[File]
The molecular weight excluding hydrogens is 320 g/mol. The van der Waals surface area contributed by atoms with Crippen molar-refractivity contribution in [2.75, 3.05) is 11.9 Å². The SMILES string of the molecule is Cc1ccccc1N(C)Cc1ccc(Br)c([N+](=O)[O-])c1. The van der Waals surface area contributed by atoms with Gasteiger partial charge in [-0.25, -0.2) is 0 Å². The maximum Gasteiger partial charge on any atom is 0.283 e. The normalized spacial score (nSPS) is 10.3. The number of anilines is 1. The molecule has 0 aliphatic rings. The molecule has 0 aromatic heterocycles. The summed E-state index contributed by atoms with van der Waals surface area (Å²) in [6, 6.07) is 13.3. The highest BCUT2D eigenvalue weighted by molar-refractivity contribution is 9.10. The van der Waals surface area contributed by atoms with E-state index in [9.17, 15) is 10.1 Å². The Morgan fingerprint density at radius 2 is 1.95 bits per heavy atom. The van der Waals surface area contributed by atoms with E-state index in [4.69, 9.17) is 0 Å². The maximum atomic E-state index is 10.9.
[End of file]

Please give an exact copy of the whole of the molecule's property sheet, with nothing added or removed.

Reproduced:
The molecular weight excluding hydrogens is 320 g/mol. The van der Waals surface area contributed by atoms with Crippen molar-refractivity contribution in [2.75, 3.05) is 11.9 Å². The SMILES string of the molecule is Cc1ccccc1N(C)Cc1ccc(Br)c([N+](=O)[O-])c1. The van der Waals surface area contributed by atoms with Gasteiger partial charge in [-0.25, -0.2) is 0 Å². The maximum Gasteiger partial charge on any atom is 0.283 e. The normalized spacial score (nSPS) is 10.3. The number of anilines is 1. The molecule has 0 aliphatic rings. The molecule has 0 aromatic heterocycles. The summed E-state index contributed by atoms with van der Waals surface area (Å²) in [6, 6.07) is 13.3. The highest BCUT2D eigenvalue weighted by molar-refractivity contribution is 9.10. The van der Waals surface area contributed by atoms with E-state index in [9.17, 15) is 10.1 Å². The Morgan fingerprint density at radius 2 is 1.95 bits per heavy atom. The van der Waals surface area contributed by atoms with E-state index in [4.69, 9.17) is 0 Å². The maximum atomic E-state index is 10.9.